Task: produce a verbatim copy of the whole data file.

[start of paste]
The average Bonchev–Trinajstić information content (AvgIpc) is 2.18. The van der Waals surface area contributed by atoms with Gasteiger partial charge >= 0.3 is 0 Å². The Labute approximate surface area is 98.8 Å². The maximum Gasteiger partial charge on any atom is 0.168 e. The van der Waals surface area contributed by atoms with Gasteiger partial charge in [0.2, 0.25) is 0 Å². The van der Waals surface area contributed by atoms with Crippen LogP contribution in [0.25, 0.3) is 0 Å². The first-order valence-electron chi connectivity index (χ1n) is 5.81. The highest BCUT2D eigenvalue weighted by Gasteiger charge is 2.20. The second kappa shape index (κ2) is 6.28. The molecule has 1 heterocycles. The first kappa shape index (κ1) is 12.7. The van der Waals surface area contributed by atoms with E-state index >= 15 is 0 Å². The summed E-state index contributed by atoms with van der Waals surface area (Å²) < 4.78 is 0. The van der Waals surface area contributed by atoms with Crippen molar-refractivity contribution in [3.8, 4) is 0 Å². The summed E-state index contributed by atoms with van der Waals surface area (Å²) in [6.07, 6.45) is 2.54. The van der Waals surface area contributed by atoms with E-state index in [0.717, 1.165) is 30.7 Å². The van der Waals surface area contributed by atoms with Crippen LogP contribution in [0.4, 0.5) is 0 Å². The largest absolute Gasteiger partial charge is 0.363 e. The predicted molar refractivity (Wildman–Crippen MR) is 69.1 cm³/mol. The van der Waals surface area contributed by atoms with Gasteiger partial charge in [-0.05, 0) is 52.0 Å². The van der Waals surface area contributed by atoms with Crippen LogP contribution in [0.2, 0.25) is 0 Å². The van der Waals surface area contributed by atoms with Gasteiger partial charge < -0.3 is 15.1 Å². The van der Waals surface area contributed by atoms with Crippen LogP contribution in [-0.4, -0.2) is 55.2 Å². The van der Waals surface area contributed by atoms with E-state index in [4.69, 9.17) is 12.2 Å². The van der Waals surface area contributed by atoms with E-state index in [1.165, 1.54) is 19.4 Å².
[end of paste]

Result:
The average Bonchev–Trinajstić information content (AvgIpc) is 2.18. The van der Waals surface area contributed by atoms with Gasteiger partial charge >= 0.3 is 0 Å². The Labute approximate surface area is 98.8 Å². The maximum Gasteiger partial charge on any atom is 0.168 e. The van der Waals surface area contributed by atoms with Gasteiger partial charge in [0.2, 0.25) is 0 Å². The van der Waals surface area contributed by atoms with Crippen LogP contribution in [0.25, 0.3) is 0 Å². The first-order valence-electron chi connectivity index (χ1n) is 5.81. The highest BCUT2D eigenvalue weighted by Gasteiger charge is 2.20. The second kappa shape index (κ2) is 6.28. The molecule has 1 heterocycles. The first kappa shape index (κ1) is 12.7. The van der Waals surface area contributed by atoms with E-state index >= 15 is 0 Å². The summed E-state index contributed by atoms with van der Waals surface area (Å²) < 4.78 is 0. The van der Waals surface area contributed by atoms with Crippen molar-refractivity contribution in [3.8, 4) is 0 Å². The summed E-state index contributed by atoms with van der Waals surface area (Å²) in [6.07, 6.45) is 2.54. The van der Waals surface area contributed by atoms with E-state index in [0.717, 1.165) is 30.7 Å². The van der Waals surface area contributed by atoms with Crippen LogP contribution in [0.4, 0.5) is 0 Å². The largest absolute Gasteiger partial charge is 0.363 e. The predicted molar refractivity (Wildman–Crippen MR) is 69.1 cm³/mol. The van der Waals surface area contributed by atoms with Gasteiger partial charge in [-0.05, 0) is 52.0 Å². The van der Waals surface area contributed by atoms with Crippen LogP contribution in [0.2, 0.25) is 0 Å². The van der Waals surface area contributed by atoms with Gasteiger partial charge < -0.3 is 15.1 Å². The van der Waals surface area contributed by atoms with Crippen LogP contribution in [-0.4, -0.2) is 55.2 Å². The van der Waals surface area contributed by atoms with E-state index in [4.69, 9.17) is 12.2 Å². The van der Waals surface area contributed by atoms with E-state index in [1.165, 1.54) is 19.4 Å².